When looking at Ren Hang’s work one could think of him as a revolutionary anti-system Chinese artist. His pictures, representing naked bodies arranged in performative positions, look as an expression of the will of artistic, sexual, representative freedom in a controlling country.
Nonetheless, the young artist declared “I don’t really view my work as taboo, because I don’t think so much in cultural context, or political context. I don’t intentionally push boundaries, I just do what I do.” “I do not think nudity is challenging, nudity is common, everybody has it”. Born in a suburb of Changchun the artist – who took his life away in 2017 at the age of 29 – started as a self-taught photographer to release the boredom of studying at college.
With a small Minolta Ren Hang immortalized his models, who were mainly close friends or people he recruited on the internet. Despite constant censorship by the government – he was arrested several times because of the subversive nature of his pictures – Ren Hang kept on producing his work, questioning the relationship between sexuality and identity. Though he often organized shootings in his apartment, his work was not limited indoor; the artist also looked for concealed outdoor spaces, such as roof-tops, parks and such.
In Ren’s works of art female and male bodies – generically young and slim – are nested together in performative positions, creating ambiguous shapes and choreographic images. A bunch of hands grasp a pair of pale thighs, a row of backsides looks like a hillside landscape… Bodies interlock their limbs like in a jigsaw puzzle in order to create a multitude of shapes; the naked body is often combined with natural elements and colorful animals, which bring the pictures to lose almost entirely their erotic charge.
Lack of sophisticated technical means brought Ren Hang’s pictures to look somewhat rough; this is particularly striking in night picks, when the unfiltered flash light reflects on the naked bodies and the natural elements. A good example is brought by three girls leaning on one another showing their breasts, looking almost as fading as the white light coming from the camera hit their bodies. In another night picture again the white, unflattering light strikes the face of a girl standing in a pond, holding a water lily over her head. These rough pictures confirm that Ren Hang told the truth when he stated that he did not prepare the settings nor his models’ poses, but that he just created under the influence of a sudden inspiration.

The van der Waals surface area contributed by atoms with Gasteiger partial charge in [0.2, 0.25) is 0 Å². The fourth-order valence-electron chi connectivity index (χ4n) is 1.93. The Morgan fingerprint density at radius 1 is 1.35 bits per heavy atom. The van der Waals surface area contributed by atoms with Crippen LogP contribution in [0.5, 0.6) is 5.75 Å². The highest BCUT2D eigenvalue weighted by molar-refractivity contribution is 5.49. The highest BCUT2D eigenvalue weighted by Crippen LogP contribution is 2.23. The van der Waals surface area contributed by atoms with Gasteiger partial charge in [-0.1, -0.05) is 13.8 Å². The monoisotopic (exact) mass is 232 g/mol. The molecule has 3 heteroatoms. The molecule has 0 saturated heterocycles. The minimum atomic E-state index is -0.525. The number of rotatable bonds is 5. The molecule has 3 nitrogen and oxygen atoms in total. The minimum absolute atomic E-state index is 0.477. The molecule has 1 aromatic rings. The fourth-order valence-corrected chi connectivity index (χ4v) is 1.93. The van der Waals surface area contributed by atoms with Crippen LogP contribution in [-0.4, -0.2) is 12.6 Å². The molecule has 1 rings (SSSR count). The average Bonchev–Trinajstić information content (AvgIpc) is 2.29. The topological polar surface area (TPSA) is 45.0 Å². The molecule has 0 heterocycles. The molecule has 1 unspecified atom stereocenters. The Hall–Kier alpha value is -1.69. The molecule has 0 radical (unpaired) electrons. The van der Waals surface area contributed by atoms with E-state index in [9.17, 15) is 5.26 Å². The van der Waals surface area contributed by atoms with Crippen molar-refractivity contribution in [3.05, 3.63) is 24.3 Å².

Aside from photography, Ren Hang wrote poems that he shared on his website. The texts – usually brief – could be both humorous or dark.
‘Sometimes words can’t leave my mouth
But it’s not because I have nothing to say
Sometimes I can’t go out
But it’s not because there are no more roads to wander
Sometimes I just want
to lie down quietly for a while.‘
(Ren Hang | I don’t feel like talking | 10.01.2013)
Text originally translated from Chinese to English by Elena Rebaudengo.
Deeply understanding Ren’s work might be difficult, as the artist leaves the public contemplating his images with no clue nor interpretation: “I don’t try to get a message across, I don’t give my works names, I don’t date them. I don’t want to instill them with any vocabulary. I don’t like to explain my photos or work as a whole”.
Many museums showed Ren Hang’s work throughout the years: the Lohman Museum of Gay and Lesbian Art, New York (2015-2016), the Minsheng Art Museum, Shanghai (2014), the Stichting Mediamatic, Amsterdam (2014), the MuseumsQuartier, Vienna (2013), the Groninger Museum, Groninger (2013), the Multimedia Art Museum Moscow (2012) and the Ullens Center for Contemporary Art, Beijing (2011).
“Love, Ren Hang” – until May 26th at the Maison Européenne de la Photo in Paris – is the first institutional exhibition in France dedicated to the photographer, honoring the memory of one of the most influential Chinese artists if his generation, who was supported by internationally renowned names such as Ai Weiwei. The exhibition includes 150 photographs from European and Chinese collections, as well as videos presenting Ren’s work with his own words. The exhibition also gives the chance to discover the less known aspect of the artist’s work: his editorial production poems.